I had no prior experience nor read anything on manual setting prior to this trip. Most definitely, I have committed a lot of laughable mistakes.  My last manual focusing practice session was when I was a very small boy.  I did the best I could and figured the above out through experiments on the spot that one moist evening.  How glad my scientific mind kicks into action when I need to make my art works.  As always, all online and offline feedback is welcome.

27 thoughts on “Photo Shooting at Singapore Night Safari – No Flash, Hand Held, Total Madness”

  1. I think taking photos in low light conditions is a real challenge. Blur images due to movement is really common – and quite exasperating. But the pix you took look wonderful! 😉 The colours were really vibrant and pretty sharp too!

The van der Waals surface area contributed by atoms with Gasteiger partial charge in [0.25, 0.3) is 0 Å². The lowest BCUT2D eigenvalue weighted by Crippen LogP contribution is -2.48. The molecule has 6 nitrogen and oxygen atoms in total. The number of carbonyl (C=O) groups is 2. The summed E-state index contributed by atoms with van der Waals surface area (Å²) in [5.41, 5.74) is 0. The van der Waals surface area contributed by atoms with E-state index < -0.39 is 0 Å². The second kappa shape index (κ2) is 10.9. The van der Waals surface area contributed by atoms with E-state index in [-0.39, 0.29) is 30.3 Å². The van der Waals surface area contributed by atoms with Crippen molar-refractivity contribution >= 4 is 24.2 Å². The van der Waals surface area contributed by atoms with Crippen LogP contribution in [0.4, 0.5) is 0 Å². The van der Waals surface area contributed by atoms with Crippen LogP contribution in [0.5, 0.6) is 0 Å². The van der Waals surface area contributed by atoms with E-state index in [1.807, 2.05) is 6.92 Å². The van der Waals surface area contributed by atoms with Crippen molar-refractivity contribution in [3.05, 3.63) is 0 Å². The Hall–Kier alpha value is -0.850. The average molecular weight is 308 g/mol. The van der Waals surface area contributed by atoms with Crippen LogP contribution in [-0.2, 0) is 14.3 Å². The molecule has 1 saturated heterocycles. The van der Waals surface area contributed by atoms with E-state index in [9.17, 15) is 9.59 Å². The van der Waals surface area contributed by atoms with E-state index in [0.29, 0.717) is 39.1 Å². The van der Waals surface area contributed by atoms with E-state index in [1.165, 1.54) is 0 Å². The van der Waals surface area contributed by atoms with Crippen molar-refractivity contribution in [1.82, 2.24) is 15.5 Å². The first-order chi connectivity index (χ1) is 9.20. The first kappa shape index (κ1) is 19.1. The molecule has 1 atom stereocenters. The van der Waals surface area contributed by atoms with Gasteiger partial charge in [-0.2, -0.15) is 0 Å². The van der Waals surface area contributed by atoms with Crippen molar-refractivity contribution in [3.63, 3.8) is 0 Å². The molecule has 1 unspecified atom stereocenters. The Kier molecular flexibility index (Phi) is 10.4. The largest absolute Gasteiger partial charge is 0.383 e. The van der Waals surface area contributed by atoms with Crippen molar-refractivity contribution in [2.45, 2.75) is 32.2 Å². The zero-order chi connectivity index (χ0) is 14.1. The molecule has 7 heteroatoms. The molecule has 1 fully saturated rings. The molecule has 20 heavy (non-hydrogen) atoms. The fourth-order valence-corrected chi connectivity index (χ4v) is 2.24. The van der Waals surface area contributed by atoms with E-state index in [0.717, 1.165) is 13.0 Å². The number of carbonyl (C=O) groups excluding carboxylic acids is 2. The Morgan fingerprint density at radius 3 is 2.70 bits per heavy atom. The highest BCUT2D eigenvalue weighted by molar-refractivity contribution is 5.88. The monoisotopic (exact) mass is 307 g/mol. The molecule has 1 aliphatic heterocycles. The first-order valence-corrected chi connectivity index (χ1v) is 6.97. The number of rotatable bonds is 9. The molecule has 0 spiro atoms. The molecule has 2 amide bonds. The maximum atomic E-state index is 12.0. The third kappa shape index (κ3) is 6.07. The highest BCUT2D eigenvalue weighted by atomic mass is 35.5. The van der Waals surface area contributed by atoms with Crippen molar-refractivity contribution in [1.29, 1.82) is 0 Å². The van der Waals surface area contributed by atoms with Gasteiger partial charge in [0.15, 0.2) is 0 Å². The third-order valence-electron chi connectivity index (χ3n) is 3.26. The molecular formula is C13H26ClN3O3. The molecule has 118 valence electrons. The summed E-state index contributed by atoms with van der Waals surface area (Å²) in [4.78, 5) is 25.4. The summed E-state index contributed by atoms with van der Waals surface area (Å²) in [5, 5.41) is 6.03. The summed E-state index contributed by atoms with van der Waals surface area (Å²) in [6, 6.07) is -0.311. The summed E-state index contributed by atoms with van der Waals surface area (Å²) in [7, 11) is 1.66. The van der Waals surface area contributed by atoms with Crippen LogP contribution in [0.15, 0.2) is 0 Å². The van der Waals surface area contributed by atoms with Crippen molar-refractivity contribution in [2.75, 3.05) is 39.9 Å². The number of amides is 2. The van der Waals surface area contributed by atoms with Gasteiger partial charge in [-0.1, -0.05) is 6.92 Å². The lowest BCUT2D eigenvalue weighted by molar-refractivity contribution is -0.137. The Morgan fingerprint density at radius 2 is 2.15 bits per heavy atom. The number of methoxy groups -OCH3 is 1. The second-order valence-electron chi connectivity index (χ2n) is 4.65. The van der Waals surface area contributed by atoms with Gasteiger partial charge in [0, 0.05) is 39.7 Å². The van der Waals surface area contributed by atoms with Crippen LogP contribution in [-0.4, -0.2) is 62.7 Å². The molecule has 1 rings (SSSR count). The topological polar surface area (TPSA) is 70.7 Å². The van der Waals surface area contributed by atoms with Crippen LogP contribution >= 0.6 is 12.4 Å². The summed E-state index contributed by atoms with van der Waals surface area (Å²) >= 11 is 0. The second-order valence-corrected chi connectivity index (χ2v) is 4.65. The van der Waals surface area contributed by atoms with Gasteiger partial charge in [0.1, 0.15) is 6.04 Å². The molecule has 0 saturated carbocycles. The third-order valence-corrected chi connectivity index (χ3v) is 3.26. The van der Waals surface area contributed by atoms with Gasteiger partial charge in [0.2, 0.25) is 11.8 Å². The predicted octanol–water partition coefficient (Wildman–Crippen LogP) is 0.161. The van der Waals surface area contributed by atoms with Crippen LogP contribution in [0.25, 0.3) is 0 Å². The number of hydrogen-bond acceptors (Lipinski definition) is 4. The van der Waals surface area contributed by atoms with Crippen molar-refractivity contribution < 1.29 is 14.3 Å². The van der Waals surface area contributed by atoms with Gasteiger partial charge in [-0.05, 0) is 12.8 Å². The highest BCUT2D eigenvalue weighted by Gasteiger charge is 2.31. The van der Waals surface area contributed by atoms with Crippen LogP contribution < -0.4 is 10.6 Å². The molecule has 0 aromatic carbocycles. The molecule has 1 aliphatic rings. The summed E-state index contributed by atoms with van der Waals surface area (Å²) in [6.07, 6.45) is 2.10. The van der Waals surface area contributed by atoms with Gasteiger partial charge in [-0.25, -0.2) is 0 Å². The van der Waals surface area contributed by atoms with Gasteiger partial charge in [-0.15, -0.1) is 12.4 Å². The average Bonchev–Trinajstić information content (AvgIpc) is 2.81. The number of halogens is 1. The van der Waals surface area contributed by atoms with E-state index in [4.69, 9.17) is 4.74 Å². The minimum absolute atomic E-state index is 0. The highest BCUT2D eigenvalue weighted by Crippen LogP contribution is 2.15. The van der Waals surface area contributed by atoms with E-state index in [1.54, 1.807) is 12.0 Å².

2. oh wow~! I haven’t thought that there can be photos taken in such a dark environment!!! Excellent! I think I enjoy seeing the animals there from your photos. I could hardly see all the details of the animals in my last visit. haha… 😛

  3. Quite a commendable effort actually. Love the zebra and the mouse deer (I think it is a mouse deer) shot.

    If I were you I wouldn’t worry about the bat shit dropping onto the lens. I will worry about it dropping on me head, or worse, into my mouth!

  4. Suety – You are right. Absolutely challenging. I don’t think I was mentally prepared for that.

    Yes, the color is pretty vibrant for a Nikon camera eh?